Media hurting media

Monday, September 8, 2008

By: Shauna Agan

With Sarah Palin’s first nationally televised interview since being named as John McCain’s vice presidential mate coming up, many people wonder what questions will be asked and how well Palin will respond. Word on the street is that ABC News is going to come down hard on Palin in the near-future interview.

Since Palin became a nationally known name a littler over a week ago, the media has done little to praise her, leaving many headlines to do quite the opposite. Many attacks and accusations have been made about her and her family, some true, but some false.

The media has attacked her daughter, Bristol Palin, for being 17, unmarried, and pregnant. The media has also accused Bristol Palin of being the real mother of Sarah Palin’s infant son with Down’s syndrome. Sarah Palin has also been accused by the media of being too inexperienced, and since she came into the national radar, the media has done nothing but try to dig up as much dirt as possible about activities she has taken part of that some may refer to as ‘shady’.

Leave no doubt though; Palin was prepared to fire right back. At the Republican National Convention during Palin’s speech last week, she sent out a message, “here’s a little newsflash for all those reporters and commentators: I’m not going to Washington to seek [your] good opinion”.

Palin isn’t the only one in the McCain campaign standing up to the media. Rick Davis, McCain’s campaign manager said, “Why would we want to throw Sarah Palin into a cycle of piranhas called the news media [?]”. He added that she wouldn’t do an interview until the media gave her some respect.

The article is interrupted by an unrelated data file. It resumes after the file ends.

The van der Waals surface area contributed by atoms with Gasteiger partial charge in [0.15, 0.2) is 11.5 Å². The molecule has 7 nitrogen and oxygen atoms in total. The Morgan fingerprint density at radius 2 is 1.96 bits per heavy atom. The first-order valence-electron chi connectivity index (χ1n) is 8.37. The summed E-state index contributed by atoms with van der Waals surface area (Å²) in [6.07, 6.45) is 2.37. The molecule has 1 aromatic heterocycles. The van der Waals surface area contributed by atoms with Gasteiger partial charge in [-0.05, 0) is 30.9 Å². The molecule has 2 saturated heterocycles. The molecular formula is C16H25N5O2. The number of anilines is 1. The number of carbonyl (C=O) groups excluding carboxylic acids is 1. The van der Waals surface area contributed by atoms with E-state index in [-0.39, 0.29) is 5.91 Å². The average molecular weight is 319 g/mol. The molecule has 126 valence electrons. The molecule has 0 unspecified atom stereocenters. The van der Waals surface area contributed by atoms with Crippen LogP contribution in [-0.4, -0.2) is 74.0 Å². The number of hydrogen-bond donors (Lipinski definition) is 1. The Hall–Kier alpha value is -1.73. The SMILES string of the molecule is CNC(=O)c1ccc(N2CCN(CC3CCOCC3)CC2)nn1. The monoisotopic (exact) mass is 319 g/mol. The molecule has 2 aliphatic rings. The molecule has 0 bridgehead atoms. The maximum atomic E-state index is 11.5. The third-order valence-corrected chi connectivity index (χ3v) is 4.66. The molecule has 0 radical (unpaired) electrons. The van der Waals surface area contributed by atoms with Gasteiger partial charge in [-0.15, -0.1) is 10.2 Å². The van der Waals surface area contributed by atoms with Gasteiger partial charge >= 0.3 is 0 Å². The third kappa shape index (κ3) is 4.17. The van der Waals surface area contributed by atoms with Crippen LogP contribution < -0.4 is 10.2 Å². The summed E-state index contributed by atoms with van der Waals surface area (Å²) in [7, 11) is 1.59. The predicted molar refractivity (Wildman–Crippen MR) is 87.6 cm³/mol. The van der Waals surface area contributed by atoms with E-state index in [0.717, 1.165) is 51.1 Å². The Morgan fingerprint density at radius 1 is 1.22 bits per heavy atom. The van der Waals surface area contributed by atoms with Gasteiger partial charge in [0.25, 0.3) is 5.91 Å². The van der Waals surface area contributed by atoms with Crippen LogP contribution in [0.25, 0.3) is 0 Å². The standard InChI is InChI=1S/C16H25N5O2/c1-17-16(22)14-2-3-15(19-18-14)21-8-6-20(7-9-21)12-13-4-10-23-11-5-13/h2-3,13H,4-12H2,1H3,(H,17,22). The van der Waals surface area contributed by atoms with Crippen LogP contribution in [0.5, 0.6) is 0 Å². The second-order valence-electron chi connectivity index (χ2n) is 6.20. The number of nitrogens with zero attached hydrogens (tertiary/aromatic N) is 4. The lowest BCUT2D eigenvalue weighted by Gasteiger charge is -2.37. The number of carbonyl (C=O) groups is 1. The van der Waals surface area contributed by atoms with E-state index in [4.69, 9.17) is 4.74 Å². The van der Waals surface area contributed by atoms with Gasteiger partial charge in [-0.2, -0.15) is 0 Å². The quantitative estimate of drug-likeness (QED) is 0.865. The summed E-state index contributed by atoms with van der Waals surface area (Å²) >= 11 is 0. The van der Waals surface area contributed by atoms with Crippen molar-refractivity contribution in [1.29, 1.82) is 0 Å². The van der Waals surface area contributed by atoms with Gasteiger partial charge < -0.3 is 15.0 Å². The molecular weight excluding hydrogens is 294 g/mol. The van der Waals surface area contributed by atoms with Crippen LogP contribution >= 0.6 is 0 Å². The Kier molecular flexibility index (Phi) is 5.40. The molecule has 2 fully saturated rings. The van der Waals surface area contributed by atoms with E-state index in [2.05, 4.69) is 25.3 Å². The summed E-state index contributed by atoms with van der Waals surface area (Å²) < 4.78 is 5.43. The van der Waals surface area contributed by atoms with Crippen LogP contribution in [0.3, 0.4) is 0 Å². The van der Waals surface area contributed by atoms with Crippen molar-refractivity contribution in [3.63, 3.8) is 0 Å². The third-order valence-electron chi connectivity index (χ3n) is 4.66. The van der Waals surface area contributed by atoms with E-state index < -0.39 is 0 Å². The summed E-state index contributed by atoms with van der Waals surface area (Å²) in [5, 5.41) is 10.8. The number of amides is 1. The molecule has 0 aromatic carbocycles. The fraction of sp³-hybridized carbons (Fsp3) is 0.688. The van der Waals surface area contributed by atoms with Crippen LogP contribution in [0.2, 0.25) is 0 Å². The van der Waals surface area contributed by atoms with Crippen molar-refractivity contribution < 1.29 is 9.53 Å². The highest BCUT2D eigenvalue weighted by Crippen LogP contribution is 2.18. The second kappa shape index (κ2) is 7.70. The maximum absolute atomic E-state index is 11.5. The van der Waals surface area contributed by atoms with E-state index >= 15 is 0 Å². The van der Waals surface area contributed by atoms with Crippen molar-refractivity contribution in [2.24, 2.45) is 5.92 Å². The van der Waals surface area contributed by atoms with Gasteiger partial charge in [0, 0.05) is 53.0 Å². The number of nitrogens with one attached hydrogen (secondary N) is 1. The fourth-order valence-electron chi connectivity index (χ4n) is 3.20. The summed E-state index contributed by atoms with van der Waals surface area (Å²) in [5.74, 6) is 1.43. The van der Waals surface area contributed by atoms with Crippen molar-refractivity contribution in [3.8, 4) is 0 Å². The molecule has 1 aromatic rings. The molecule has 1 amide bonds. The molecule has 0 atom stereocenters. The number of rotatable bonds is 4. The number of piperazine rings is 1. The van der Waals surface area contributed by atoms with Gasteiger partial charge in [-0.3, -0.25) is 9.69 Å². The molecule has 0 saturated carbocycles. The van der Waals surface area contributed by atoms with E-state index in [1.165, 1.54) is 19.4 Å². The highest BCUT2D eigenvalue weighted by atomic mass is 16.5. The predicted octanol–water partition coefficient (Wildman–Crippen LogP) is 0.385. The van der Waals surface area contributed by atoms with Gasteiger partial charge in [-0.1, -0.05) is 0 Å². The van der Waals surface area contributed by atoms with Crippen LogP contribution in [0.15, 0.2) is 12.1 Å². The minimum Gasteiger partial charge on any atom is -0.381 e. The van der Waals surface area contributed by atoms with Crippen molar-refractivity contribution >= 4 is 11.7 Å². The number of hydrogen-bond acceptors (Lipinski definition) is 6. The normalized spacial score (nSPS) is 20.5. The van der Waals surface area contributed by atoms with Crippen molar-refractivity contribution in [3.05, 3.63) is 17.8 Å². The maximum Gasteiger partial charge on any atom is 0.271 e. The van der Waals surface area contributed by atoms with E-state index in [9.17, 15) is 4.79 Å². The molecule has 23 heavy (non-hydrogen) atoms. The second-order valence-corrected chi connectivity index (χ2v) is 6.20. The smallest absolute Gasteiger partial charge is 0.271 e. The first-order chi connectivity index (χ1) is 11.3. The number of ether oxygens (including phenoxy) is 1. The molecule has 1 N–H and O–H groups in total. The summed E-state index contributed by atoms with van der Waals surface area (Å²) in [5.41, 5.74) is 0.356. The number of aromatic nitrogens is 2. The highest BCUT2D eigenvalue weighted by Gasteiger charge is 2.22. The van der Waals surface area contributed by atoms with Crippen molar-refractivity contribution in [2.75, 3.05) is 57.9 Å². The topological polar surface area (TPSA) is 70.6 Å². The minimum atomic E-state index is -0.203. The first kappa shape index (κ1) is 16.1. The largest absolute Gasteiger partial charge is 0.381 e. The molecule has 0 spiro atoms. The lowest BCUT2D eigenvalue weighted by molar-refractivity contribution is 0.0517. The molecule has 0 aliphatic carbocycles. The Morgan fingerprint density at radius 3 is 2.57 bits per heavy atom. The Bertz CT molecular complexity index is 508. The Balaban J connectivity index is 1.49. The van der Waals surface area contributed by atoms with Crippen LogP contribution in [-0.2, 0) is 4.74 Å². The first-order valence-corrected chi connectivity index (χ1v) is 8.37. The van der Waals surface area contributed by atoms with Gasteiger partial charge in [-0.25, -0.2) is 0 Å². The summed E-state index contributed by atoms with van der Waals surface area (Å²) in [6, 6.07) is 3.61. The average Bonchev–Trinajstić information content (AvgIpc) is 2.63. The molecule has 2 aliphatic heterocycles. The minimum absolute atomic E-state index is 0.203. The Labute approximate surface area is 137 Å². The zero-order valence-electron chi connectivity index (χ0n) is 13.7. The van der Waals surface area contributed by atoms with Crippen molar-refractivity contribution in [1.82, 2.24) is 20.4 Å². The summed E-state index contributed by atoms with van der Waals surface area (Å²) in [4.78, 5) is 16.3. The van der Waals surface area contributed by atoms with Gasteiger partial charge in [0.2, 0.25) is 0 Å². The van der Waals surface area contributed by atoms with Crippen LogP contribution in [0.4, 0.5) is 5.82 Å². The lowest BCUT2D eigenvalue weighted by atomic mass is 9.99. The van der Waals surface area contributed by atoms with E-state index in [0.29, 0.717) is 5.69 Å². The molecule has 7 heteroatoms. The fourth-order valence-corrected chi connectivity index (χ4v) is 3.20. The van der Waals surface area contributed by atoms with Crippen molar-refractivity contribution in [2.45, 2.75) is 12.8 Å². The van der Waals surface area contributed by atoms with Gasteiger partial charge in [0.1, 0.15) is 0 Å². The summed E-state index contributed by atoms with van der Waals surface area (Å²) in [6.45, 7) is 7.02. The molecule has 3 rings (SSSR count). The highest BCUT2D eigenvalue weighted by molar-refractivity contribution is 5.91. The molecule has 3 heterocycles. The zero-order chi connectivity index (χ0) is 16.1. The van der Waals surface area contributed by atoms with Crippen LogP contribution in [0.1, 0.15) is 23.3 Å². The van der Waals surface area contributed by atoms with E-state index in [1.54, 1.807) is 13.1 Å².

The question that must be asked now is: Does media come down too harshly? Do they push too hard trying to draw public interest, but in result create an affect of actually pushing away the target of the criticism, which ultimately hurts other media?

The media was not nice to Palin. It made her not even want to conduct an interview. If the media does not treat her fairly, there is no reason she should play along with its games.

Palin is not the only person in this situation. Virtually all public figures must sensor what they say because the media is too harsh. If public figures even word one thing wrong, it is definitely the headline in the next day’s paper. And, of course, the story about it includes the media’s spin on the situation.

I believe the media is only hurting them self by running multiple criticizing articles. There must be some way to deliver a story without constantly bashing the individual the story is about. If the situation continues, nobody will want to be interviewed because the media will say what they want anyways.


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